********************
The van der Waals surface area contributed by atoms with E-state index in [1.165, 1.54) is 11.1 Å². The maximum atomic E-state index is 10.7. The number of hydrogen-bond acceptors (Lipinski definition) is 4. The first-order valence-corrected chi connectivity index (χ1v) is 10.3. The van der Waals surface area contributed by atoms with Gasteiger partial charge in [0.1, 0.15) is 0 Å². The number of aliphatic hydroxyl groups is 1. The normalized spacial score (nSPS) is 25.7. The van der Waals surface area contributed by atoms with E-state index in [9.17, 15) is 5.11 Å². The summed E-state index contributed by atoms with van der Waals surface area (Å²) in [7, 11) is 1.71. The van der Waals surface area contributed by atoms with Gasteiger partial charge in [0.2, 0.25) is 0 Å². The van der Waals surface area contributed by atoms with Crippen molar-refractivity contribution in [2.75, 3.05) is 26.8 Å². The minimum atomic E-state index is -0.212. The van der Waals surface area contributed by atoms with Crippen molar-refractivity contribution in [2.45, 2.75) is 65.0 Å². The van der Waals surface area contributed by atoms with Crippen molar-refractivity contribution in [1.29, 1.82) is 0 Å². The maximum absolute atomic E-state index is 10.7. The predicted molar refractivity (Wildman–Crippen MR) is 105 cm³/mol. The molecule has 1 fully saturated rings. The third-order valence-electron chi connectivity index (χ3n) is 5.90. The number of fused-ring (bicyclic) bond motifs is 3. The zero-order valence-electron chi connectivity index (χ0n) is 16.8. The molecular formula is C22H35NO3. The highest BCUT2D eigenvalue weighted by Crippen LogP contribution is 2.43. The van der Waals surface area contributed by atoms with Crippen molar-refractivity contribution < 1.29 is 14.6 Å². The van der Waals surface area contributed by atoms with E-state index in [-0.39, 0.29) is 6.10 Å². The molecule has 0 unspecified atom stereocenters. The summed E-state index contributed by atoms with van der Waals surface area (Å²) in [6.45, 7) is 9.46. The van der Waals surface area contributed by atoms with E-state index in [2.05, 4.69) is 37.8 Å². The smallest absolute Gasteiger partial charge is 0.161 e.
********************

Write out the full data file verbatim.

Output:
The van der Waals surface area contributed by atoms with E-state index in [1.165, 1.54) is 11.1 Å². The maximum atomic E-state index is 10.7. The number of hydrogen-bond acceptors (Lipinski definition) is 4. The first-order valence-corrected chi connectivity index (χ1v) is 10.3. The van der Waals surface area contributed by atoms with Gasteiger partial charge in [0.1, 0.15) is 0 Å². The number of aliphatic hydroxyl groups is 1. The normalized spacial score (nSPS) is 25.7. The van der Waals surface area contributed by atoms with E-state index in [9.17, 15) is 5.11 Å². The summed E-state index contributed by atoms with van der Waals surface area (Å²) in [7, 11) is 1.71. The van der Waals surface area contributed by atoms with Gasteiger partial charge in [0.2, 0.25) is 0 Å². The van der Waals surface area contributed by atoms with Crippen molar-refractivity contribution in [2.75, 3.05) is 26.8 Å². The minimum atomic E-state index is -0.212. The van der Waals surface area contributed by atoms with Crippen molar-refractivity contribution in [2.45, 2.75) is 65.0 Å². The van der Waals surface area contributed by atoms with Crippen molar-refractivity contribution in [1.29, 1.82) is 0 Å². The maximum absolute atomic E-state index is 10.7. The predicted molar refractivity (Wildman–Crippen MR) is 105 cm³/mol. The molecule has 1 fully saturated rings. The third-order valence-electron chi connectivity index (χ3n) is 5.90. The number of fused-ring (bicyclic) bond motifs is 3. The zero-order valence-electron chi connectivity index (χ0n) is 16.8. The molecular formula is C22H35NO3. The highest BCUT2D eigenvalue weighted by Crippen LogP contribution is 2.43. The van der Waals surface area contributed by atoms with Crippen molar-refractivity contribution < 1.29 is 14.6 Å². The van der Waals surface area contributed by atoms with E-state index in [-0.39, 0.29) is 6.10 Å². The molecule has 0 unspecified atom stereocenters. The summed E-state index contributed by atoms with van der Waals surface area (Å²) in [6.45, 7) is 9.46. The van der Waals surface area contributed by atoms with E-state index in [2.05, 4.69) is 37.8 Å². The smallest absolute Gasteiger partial charge is 0.161 e.